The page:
Win, Lose, or Flawed

How clearly can we define "wins" and "losses" in this life?

I know.  I know.  Many reading this are in the state of Minnesota and have no desire to talk about painful losses right now.  This past Sunday the Vikings lost in one of the more painful ways that I’ve seen in recent sports memory.  Believe me when I say, I understand.  Nearly the exact same thing happened 2 years ago — same guy, same ridiculous mistake — only that time it was my team.  It stung.  In fact, it still stings a little when I think about what could have been.

It got me thinking more about “losses” in this life and how we cope with them.  We often like to look at this world as though it’s sort of a big game.  And if that’s the case, there has to be winners and losers.  In fact, we look at it so much like that that we may even be tempted to label people as real “losers”.  A flaw in this logic arises, however, when we realize that there isn’t some massive scoreboard floating around to help us figure out who indeed is “winning” at life and who is “losing”.  To a certain extent, it depends on your definitions.  Some might say that the the one with the largest bank account is winning or the one with the most impressive career, the one with the most attractive spouse or the one with the best-behaved and most accomplished kids, the one who lives the longest life or the one who lives the fullest life.  Who determines what winning in life really is?

Much of our happiness, satisfaction, and contentment in life is determined by that abstract feeling of whether we perceive ourselves in good shape or not, i.e. whether we’re winning or losing.  Universally we’d agree it’s important then.  But again, how do we determine whether or not we indeed we are victorious in life?

In the great “Resurrection Chapter” of the Bible, 1 Corinthians 15, the Apostle Paul writes  “Where, O death, is your victory? Where, O death, is your sting?” The sting of death is sin, and the power of sin is the law.  But thanks be to God! He gives us the victory through our Lord Jesus Christ. (1 Cor. 15:55-57).  In any game, you cannot really tell who the winner is until the final whistle is blown.  Although life is significantly more important than a game, that principle remains the same.  No matter how we may define “win” in this lifetime, when death comes, we discover who truly has the victory and who does not.  It’s as simple as Paul writes — whoever believes in Jesus holds the trophy that Jesus won through his victory on the cross.  No one who witnessed Jesus’ body hanging there lifelessly during his crucifixion would have defined that as a win — but it was.  It meant eternal paradise for all who see Jesus as God’s Son and our Savior.  And in recognizing that win, we learn that mankind’s definition of “win” (wealth, sex, fame, etc.) is probably more flawed than we could imagine.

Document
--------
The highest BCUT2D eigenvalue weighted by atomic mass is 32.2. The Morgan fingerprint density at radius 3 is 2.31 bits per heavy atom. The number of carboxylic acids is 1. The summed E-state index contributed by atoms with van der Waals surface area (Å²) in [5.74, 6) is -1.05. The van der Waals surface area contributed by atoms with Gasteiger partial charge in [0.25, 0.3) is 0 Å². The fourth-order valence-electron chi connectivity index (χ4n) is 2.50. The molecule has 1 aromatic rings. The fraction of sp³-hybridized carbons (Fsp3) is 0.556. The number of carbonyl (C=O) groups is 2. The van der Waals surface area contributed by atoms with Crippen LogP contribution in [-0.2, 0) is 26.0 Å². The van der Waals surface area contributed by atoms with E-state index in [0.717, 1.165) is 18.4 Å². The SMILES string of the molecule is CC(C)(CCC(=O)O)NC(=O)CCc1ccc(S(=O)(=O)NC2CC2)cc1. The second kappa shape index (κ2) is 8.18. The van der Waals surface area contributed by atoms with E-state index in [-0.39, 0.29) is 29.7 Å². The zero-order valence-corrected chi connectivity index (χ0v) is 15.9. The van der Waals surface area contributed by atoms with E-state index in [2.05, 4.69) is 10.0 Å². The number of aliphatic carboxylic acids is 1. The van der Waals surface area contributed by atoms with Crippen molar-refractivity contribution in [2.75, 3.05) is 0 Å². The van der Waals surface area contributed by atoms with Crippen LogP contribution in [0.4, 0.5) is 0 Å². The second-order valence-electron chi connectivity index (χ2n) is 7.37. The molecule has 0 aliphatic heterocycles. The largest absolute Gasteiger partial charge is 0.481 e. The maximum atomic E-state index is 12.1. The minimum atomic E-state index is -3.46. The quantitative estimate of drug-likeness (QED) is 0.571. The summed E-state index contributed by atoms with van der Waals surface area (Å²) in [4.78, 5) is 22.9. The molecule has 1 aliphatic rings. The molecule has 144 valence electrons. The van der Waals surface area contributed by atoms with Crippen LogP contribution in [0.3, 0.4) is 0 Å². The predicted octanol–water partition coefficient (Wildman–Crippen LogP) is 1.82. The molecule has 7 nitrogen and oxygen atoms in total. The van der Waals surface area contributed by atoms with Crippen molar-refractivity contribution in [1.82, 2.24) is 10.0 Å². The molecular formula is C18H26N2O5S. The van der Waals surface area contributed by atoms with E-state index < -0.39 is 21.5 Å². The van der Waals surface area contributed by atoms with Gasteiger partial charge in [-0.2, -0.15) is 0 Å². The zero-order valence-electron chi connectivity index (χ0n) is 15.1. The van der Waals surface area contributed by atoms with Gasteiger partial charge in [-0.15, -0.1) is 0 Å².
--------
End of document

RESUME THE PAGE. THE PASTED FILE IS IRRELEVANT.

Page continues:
Clearly this information about “winning” helps us eternally, but the icing on the heaven cake is that it undoubtedly helps us in this life as well.  If I have the knowledge that when the whistle blows I’m guaranteed victory, will I get as upset during the game about a fumble (e.g. job loss) or an interception (e.g. home foreclosure) or a sack (e.g. illness)?  It doesn’t mean I have to like these things.  It doesn’t mean these things won’t sting.  But it does mean that I can keep plugging through life with all the confidence of a “winner”.

Christians are happiest when they don’t let the world dictate to them what a “win” is, when they understand that they already have the victory in Jesus.  Any professional football player will tell you that the Super Bowl ring is why they play the game.  When we’re in focus, we realize the certainty of the crown of eternal life is what makes life worth living.